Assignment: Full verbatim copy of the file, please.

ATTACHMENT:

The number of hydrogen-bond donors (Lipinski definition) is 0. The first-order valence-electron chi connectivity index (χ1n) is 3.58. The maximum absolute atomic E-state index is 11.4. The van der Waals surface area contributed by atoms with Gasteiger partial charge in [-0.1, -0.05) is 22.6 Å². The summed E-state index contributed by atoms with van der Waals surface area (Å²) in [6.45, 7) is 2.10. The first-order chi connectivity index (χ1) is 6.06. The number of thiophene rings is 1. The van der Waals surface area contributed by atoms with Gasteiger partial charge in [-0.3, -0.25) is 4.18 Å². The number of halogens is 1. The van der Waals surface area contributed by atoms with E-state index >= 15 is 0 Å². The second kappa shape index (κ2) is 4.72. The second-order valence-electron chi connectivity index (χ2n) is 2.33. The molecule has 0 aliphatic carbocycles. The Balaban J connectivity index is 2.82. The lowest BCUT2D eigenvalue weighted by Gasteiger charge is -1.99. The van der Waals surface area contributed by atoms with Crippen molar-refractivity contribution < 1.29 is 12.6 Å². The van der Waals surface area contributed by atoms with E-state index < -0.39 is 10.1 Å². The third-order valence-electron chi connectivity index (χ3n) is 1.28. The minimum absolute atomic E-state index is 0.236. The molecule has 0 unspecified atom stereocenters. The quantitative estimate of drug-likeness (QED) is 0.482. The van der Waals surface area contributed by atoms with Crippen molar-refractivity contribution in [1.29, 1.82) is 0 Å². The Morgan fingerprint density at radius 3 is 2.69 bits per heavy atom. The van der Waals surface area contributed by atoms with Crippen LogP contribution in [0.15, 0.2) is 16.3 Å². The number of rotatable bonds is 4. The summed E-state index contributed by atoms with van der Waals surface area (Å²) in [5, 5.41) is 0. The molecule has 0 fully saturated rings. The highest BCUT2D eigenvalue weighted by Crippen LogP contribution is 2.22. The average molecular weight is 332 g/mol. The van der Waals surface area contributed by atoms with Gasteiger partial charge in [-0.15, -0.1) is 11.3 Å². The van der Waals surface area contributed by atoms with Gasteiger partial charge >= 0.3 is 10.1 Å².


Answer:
The number of hydrogen-bond donors (Lipinski definition) is 0. The first-order valence-electron chi connectivity index (χ1n) is 3.58. The maximum absolute atomic E-state index is 11.4. The van der Waals surface area contributed by atoms with Gasteiger partial charge in [-0.1, -0.05) is 22.6 Å². The summed E-state index contributed by atoms with van der Waals surface area (Å²) in [6.45, 7) is 2.10. The first-order chi connectivity index (χ1) is 6.06. The number of thiophene rings is 1. The van der Waals surface area contributed by atoms with Gasteiger partial charge in [-0.3, -0.25) is 4.18 Å². The number of halogens is 1. The van der Waals surface area contributed by atoms with E-state index >= 15 is 0 Å². The second kappa shape index (κ2) is 4.72. The second-order valence-electron chi connectivity index (χ2n) is 2.33. The molecule has 0 aliphatic carbocycles. The Balaban J connectivity index is 2.82. The lowest BCUT2D eigenvalue weighted by Gasteiger charge is -1.99. The van der Waals surface area contributed by atoms with Crippen molar-refractivity contribution < 1.29 is 12.6 Å². The van der Waals surface area contributed by atoms with E-state index < -0.39 is 10.1 Å². The third-order valence-electron chi connectivity index (χ3n) is 1.28. The minimum absolute atomic E-state index is 0.236. The molecule has 0 unspecified atom stereocenters. The quantitative estimate of drug-likeness (QED) is 0.482. The van der Waals surface area contributed by atoms with Crippen molar-refractivity contribution in [1.29, 1.82) is 0 Å². The Morgan fingerprint density at radius 3 is 2.69 bits per heavy atom. The van der Waals surface area contributed by atoms with Crippen LogP contribution in [0.15, 0.2) is 16.3 Å². The number of rotatable bonds is 4. The summed E-state index contributed by atoms with van der Waals surface area (Å²) in [5, 5.41) is 0. The molecule has 0 fully saturated rings. The highest BCUT2D eigenvalue weighted by Crippen LogP contribution is 2.22. The average molecular weight is 332 g/mol. The van der Waals surface area contributed by atoms with Gasteiger partial charge in [-0.15, -0.1) is 11.3 Å². The van der Waals surface area contributed by atoms with Gasteiger partial charge >= 0.3 is 10.1 Å².